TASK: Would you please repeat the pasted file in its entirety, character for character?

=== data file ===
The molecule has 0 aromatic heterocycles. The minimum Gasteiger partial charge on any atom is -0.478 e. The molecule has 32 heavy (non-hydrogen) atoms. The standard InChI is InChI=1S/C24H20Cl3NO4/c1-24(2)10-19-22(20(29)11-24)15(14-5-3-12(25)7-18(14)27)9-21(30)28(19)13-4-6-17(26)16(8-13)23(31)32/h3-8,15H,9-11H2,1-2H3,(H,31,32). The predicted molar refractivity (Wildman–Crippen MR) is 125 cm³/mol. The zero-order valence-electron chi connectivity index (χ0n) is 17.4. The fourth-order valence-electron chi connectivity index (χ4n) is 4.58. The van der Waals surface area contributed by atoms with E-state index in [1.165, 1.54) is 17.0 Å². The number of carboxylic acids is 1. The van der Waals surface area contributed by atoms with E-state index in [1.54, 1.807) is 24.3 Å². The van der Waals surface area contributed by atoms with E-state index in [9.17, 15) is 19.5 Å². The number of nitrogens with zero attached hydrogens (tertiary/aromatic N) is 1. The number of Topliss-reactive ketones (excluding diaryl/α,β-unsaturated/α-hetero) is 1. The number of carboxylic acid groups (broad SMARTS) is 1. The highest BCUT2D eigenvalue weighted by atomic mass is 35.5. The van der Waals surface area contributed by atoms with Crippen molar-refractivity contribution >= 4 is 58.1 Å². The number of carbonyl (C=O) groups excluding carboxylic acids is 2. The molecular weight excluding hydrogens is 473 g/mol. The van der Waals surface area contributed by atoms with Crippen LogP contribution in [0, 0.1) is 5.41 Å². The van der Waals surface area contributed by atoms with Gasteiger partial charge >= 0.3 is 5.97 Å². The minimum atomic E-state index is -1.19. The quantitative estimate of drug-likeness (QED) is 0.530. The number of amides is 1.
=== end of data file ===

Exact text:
The molecule has 0 aromatic heterocycles. The minimum Gasteiger partial charge on any atom is -0.478 e. The molecule has 32 heavy (non-hydrogen) atoms. The standard InChI is InChI=1S/C24H20Cl3NO4/c1-24(2)10-19-22(20(29)11-24)15(14-5-3-12(25)7-18(14)27)9-21(30)28(19)13-4-6-17(26)16(8-13)23(31)32/h3-8,15H,9-11H2,1-2H3,(H,31,32). The predicted molar refractivity (Wildman–Crippen MR) is 125 cm³/mol. The zero-order valence-electron chi connectivity index (χ0n) is 17.4. The fourth-order valence-electron chi connectivity index (χ4n) is 4.58. The van der Waals surface area contributed by atoms with E-state index in [1.165, 1.54) is 17.0 Å². The number of carboxylic acids is 1. The van der Waals surface area contributed by atoms with E-state index in [1.54, 1.807) is 24.3 Å². The van der Waals surface area contributed by atoms with E-state index in [9.17, 15) is 19.5 Å². The number of nitrogens with zero attached hydrogens (tertiary/aromatic N) is 1. The number of Topliss-reactive ketones (excluding diaryl/α,β-unsaturated/α-hetero) is 1. The number of carboxylic acid groups (broad SMARTS) is 1. The highest BCUT2D eigenvalue weighted by atomic mass is 35.5. The van der Waals surface area contributed by atoms with Crippen molar-refractivity contribution >= 4 is 58.1 Å². The number of carbonyl (C=O) groups excluding carboxylic acids is 2. The molecular weight excluding hydrogens is 473 g/mol. The van der Waals surface area contributed by atoms with Crippen LogP contribution in [0, 0.1) is 5.41 Å². The van der Waals surface area contributed by atoms with Gasteiger partial charge >= 0.3 is 5.97 Å². The minimum atomic E-state index is -1.19. The quantitative estimate of drug-likeness (QED) is 0.530. The number of amides is 1.